Re: EDAC (was: Re: 2.6.14-rc5-mm1)
From: Doug Thompson
Date: Wed Oct 26 2005 - 15:22:10 EST
--- Sander <sander@xxxxxxxxxxx> wrote:
> Doug Thompson wrote (ao):
> > --- Sander <sander@xxxxxxxxxxx> wrote:
> > > Via Epia MII 10000, kernel 2.6.14-rc4-mm1:
> > The EDAC scanning code first scans the STATUS
> > of all the PCI devices in the system. This status
> > register reflects operations on the main bus.
> > Second, the code scans the SECONDARY STATUS
> > of all bridge devices, which reflects operations
> > the sub-bus.
> > This instance (0000:00:01.0) of output shows me
> > VIA VT8633 is generating the parity bit. The
> > poll interval if 1000 ms and the above output
> > this. This bridge is either having a parity error
> > the main bus OR more likely is generating false
> > positives. How to determine which? More
> > is needed.
> Anything I can do?
To help? Keep an eye for other devices which post
To overcome this on your own system? If you don't want
so many message for the moment, turn off EDAC. Later
when the blacklist is avaliable, put this device in
> And will blacklisting make EDAC useless?
No, just less closure, less complete. If we were SURE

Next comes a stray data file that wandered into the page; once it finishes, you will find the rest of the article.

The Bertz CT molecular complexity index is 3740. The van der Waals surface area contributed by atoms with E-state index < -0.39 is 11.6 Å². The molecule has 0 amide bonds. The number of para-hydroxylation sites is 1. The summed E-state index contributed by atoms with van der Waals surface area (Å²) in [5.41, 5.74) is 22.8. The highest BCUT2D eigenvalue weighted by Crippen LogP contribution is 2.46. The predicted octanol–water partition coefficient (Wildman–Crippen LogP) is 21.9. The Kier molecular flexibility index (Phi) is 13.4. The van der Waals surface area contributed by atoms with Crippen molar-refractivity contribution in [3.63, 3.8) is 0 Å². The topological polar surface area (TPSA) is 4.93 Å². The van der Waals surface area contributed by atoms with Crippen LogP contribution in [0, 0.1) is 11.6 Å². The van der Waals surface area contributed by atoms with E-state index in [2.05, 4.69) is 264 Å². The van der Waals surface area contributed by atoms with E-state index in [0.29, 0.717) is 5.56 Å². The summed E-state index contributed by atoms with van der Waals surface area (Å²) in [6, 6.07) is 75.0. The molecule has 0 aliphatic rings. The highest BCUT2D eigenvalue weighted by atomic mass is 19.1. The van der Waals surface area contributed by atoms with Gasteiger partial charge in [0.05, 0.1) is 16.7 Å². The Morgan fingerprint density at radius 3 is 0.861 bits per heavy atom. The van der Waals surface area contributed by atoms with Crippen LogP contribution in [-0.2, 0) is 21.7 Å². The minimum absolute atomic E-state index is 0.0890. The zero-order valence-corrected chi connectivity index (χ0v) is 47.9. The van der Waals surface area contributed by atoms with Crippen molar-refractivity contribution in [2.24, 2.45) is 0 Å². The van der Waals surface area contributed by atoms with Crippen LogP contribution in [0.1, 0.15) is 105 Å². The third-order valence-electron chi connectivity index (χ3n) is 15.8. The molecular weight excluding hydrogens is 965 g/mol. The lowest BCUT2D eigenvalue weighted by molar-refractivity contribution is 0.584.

all devices followed the rules, then a parity event is
a BAD thing we could then count on. Since it is an
imperfect world, we gather the "blacklist" of cards
that don't follow the PCI spec, send them a blasting
letter, buy alternatives that do work and continue to
scan for parity errors.
This scanning of parity errrors allowed my company to
isolate data corruption between an interconnect in
nodes on a cluster. The fault? The riser card had
failings. With this parity scanner, we isolated the
borderline risers and replaced them. Saved alot of
time. Luckily, the card we had did NOT generate false
positives. We have another high speed interconnect
which does generate false positives, we told them
about it. Helped them reproduce the reporting via
script using 'setpci'. They finally ack'd they had a
firmware problem and will rev the FW in january -
> If so, does it make more sense not to configure
depends on your requirements.
we have been living with systems with PCI devices for
a decade now. how many times have events occurred that
had no explaination and are simply dismissed? There
were no detectors.
We assume many things, even today. How many desktops
with gigs of memory have no ECC? I have learned my
lesson while refactoring bluesmoke/edac that ECC is
very important. ECC always in my machines for now on,
for me anyway.
For PCI devices, if you want to "know" data is being
transmitted correctly, then there needs to be
"detector" and "reporter" and "handler" agents of this
bad events to properly notice, report and process
> Humilis IT Services and Solutions
"If you think Education is expensive, just try Ignorance"
"Don't tell people HOW to do things, tell them WHAT you
want and they will surprise you with their ingenuity."
Gen George Patton
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